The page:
Rep. David McSweeney said Tuesday that the legislation would block the 2 percent cost-of-living increase that lawmakers are due. McSweeney is Republican from Cary and a co-sponsor of the Democratic speaker’s legislation. McSweeney said he believes the full House will vote later Tuesday.

* More

On Twitter Tuesday, Rep. Ron Sandack, R- Downers Grove, said: “House Reps tried for TWO weeks to advance our bill to suspend the Dems’ COLA raise. My, how things change, yes? #Duh”

And Rauner’s spokesman, Lance Trover, said in a statement, “As we approach the end of the month, Speaker Madigan and the politicians he controls have one final chance to side with Republicans and make a clean up or down vote on stopping themselves from getting an automatic pay increase.”

Madigan previously would not comment on the raises. But last week he told reporters the pay raise wasn’t in his spending plan.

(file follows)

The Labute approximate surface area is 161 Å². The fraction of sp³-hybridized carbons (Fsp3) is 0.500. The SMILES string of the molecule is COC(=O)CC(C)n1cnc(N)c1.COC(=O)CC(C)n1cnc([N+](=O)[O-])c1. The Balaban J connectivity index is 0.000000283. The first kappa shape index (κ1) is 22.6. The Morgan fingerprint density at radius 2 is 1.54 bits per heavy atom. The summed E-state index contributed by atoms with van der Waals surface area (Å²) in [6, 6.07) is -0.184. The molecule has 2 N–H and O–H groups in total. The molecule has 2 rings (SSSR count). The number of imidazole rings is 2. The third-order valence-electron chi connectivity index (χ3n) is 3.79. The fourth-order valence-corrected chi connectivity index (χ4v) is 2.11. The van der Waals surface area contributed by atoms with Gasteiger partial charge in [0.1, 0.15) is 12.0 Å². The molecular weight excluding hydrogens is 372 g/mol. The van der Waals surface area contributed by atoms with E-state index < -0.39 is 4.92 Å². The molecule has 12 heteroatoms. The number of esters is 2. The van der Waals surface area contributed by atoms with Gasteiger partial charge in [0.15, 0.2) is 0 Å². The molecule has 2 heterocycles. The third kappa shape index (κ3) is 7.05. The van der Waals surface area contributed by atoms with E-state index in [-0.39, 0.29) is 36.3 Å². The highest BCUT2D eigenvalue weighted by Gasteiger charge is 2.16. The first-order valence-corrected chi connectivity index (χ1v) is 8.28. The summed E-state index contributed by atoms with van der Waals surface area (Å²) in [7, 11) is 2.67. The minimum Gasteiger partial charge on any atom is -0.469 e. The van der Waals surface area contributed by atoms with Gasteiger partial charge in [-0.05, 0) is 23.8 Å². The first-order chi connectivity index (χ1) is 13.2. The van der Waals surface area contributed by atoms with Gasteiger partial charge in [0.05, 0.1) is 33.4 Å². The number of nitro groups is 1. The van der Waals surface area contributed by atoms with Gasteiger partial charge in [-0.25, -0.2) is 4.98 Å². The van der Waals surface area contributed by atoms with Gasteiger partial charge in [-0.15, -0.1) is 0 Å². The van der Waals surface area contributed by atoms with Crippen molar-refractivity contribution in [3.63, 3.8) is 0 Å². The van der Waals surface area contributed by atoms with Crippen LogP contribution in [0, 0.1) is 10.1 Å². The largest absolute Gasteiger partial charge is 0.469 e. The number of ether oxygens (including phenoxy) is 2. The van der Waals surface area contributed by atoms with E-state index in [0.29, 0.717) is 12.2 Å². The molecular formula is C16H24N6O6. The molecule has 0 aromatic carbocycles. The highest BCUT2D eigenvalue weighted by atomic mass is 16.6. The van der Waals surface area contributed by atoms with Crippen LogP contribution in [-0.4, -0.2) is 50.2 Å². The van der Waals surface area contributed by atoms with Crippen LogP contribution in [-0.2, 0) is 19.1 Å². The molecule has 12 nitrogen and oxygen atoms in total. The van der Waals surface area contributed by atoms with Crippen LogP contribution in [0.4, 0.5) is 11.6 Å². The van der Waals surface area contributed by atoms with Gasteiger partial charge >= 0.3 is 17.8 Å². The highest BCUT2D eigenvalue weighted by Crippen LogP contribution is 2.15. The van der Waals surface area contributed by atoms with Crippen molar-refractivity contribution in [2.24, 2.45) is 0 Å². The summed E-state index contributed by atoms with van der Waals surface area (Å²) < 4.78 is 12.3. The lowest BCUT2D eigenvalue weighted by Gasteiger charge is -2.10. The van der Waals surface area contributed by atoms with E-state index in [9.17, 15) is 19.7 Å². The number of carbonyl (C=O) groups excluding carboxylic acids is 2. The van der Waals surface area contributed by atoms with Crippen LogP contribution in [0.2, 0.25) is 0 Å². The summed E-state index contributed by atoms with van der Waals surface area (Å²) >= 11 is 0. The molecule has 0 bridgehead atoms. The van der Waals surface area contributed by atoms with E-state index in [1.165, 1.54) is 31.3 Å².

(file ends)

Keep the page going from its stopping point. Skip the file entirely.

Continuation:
“We did not appropriate for the pay raise or the COLA adjustment,” Madigan said.

Watch the debate on our live coverage feed.

…Adding… Press release…

The Illinois House today approved legislation to repeal the automatic cost-of-living adjustment that lawmakers recently received according to State Rep. David McSweeney (R-Barrington Hills), one of the lead co-sponsors of the legislation.‎ Legislators recently received a two percent automatic cost-of-living adjustment, which amounts to about an additional $1,563 annually. HB 576 eliminates the automatic COLA. The Senate must now pass the bill.

“Repealing the automatic pay increase is the right thing to do,” McSweeney said. “Giving legislators a pay increase when we have not passed a permanent budget is unconscionable. Now that we have rejected the pay increase, let’s finish doing our job and pass a permanent budget without raising taxes.”